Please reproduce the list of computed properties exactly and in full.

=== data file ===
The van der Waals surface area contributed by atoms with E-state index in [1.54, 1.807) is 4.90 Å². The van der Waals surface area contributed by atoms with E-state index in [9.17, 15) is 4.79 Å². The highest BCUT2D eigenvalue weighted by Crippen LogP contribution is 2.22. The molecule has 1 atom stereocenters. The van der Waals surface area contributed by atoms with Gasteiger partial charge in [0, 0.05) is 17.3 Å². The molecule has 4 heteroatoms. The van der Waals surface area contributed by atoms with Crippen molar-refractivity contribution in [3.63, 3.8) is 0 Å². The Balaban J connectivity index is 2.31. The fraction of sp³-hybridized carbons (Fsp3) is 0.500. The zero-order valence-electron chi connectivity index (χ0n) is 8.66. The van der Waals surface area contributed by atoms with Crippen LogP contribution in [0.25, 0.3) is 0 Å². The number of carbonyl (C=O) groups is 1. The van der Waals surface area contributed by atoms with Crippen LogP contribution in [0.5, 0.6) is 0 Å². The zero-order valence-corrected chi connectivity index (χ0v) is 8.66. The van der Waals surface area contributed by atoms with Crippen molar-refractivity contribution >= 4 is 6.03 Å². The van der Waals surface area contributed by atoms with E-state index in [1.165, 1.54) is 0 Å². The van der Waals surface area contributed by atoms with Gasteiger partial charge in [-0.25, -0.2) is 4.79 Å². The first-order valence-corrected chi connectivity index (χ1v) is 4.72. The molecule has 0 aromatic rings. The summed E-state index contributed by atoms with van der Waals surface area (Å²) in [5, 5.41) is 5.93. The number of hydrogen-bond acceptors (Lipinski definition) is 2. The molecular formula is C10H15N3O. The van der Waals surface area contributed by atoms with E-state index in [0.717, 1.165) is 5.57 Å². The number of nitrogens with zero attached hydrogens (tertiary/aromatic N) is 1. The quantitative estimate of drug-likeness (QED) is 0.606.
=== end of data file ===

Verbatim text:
The van der Waals surface area contributed by atoms with E-state index in [1.54, 1.807) is 4.90 Å². The van der Waals surface area contributed by atoms with E-state index in [9.17, 15) is 4.79 Å². The highest BCUT2D eigenvalue weighted by Crippen LogP contribution is 2.22. The molecule has 1 atom stereocenters. The van der Waals surface area contributed by atoms with Gasteiger partial charge in [0, 0.05) is 17.3 Å². The molecule has 4 heteroatoms. The van der Waals surface area contributed by atoms with Crippen molar-refractivity contribution in [3.63, 3.8) is 0 Å². The Balaban J connectivity index is 2.31. The fraction of sp³-hybridized carbons (Fsp3) is 0.500. The zero-order valence-electron chi connectivity index (χ0n) is 8.66. The van der Waals surface area contributed by atoms with Crippen LogP contribution in [0.25, 0.3) is 0 Å². The number of carbonyl (C=O) groups is 1. The van der Waals surface area contributed by atoms with Crippen LogP contribution in [0.5, 0.6) is 0 Å². The zero-order valence-corrected chi connectivity index (χ0v) is 8.66. The van der Waals surface area contributed by atoms with Crippen molar-refractivity contribution >= 4 is 6.03 Å². The van der Waals surface area contributed by atoms with E-state index in [1.165, 1.54) is 0 Å². The van der Waals surface area contributed by atoms with Gasteiger partial charge in [-0.25, -0.2) is 4.79 Å². The first-order valence-corrected chi connectivity index (χ1v) is 4.72. The molecule has 0 aromatic rings. The summed E-state index contributed by atoms with van der Waals surface area (Å²) in [5, 5.41) is 5.93. The number of hydrogen-bond acceptors (Lipinski definition) is 2. The molecular formula is C10H15N3O. The van der Waals surface area contributed by atoms with E-state index in [0.717, 1.165) is 5.57 Å². The number of nitrogens with zero attached hydrogens (tertiary/aromatic N) is 1. The quantitative estimate of drug-likeness (QED) is 0.606.